Raleigh, N.C. — North Carolina wouldn't invest in or award government contracts to companies that boycott Israel under a proposal approved Thursday by House lawmakers.
Some churches and firms have initiated a boycott in response to Israel's growing presence in the West Bank. House Bill 161 targets companies that try to "penalize, inflict economic harm, or otherwise limit commercial relations specifically with Israel, or persons or entities doing business in Israel or in Israeli-controlled territories."
The State Treasurer's Office would have to create a list of such companies based on data collected from government agencies, research firms and nonprofits, and companies would have the chance to prove they don't belong on the list. Once the list was published, state pension funds would have about six months to divest holdings in any firms on the list and would be barred from investing in them in the future.
The legislation ensures North Carolina "will not unknowingly become a party to discriminatory business practices or boycotts against the state of Israel," said sponsor Rep. Jon Hardister, R-Guilford, reading from a letter to lawmakers from the Jewish Federations of North Carolina.
Companies on the list also wouldn't be allowed to bid on state contracts larger than $1,000, and existing contracts with those firms would be allowed to expire.
Rep. Yvonne Holley, D-Wake, questioned the logistics of the restrictions, noting some firms are having a hard time working with an Iran divestment law the General Assembly passed two years ago because they have to check whether subcontractors and vendors have any ties to Iran.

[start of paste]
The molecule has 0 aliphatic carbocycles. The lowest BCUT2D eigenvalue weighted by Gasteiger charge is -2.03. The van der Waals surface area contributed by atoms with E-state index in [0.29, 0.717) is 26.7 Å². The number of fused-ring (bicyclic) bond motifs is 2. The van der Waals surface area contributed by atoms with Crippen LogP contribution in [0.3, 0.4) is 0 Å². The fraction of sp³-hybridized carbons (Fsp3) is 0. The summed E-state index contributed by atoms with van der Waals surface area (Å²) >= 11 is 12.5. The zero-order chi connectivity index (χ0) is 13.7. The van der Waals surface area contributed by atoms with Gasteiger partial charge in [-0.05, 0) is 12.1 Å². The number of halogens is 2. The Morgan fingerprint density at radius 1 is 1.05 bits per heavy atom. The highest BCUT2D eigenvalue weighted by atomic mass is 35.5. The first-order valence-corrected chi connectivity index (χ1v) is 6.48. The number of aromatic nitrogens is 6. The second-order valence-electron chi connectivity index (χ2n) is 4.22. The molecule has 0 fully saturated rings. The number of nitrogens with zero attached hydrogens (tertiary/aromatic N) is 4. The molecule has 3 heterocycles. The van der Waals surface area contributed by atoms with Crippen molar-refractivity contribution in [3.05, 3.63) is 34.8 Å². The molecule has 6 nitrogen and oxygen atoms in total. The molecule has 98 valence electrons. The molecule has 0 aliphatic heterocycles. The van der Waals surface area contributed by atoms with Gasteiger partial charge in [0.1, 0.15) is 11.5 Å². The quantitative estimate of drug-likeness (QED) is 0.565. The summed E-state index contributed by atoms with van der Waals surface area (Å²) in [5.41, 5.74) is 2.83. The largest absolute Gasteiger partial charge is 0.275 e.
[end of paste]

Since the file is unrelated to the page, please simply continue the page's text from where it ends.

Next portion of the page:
"We feel this is easy to do, but it's not," Holley said.
Rep. Phil Lehman, D-Durham, said the isn't necessary because no U.S. companies would be on the list. Only about a dozen worldwide would qualify, he said, and even some of them are merely choosing not to do business in the West Bank and aren't really boycotting Israel.
"We are wading into foreign relations here. This is not something that the North Carolina General Assembly needs to get into," Lehman said, adding that the measure also could penalize church-run childcare or foster care programs if they are part of a denomination that is participating in the boycott.
Twenty religious groups and other organizations, including Jewish Voice for Peace, called on lawmakers to defeat the bill, saying it is a "repressive tactic of silencing free speech and prohibiting protest."
But Rep. Larry Pittman, R-Cabarrus, said North Carolina needs to stand up for Israel and in solidarity with that country against its enemies.
"There's an old saying, I believe it comes from the Lord, if you're not with me, you're against me," Pittman said. "This is a good opportunity for us to say to Israel, 'We are with you.'"
Sponsor Stephen Ross, R-Alamance, said 16 other states already have laws on the books related to boycotts of Israel, and eight more aside from North Carolina have them under consideration.
House Bill 161 passed 88-21 and heads to the Senate.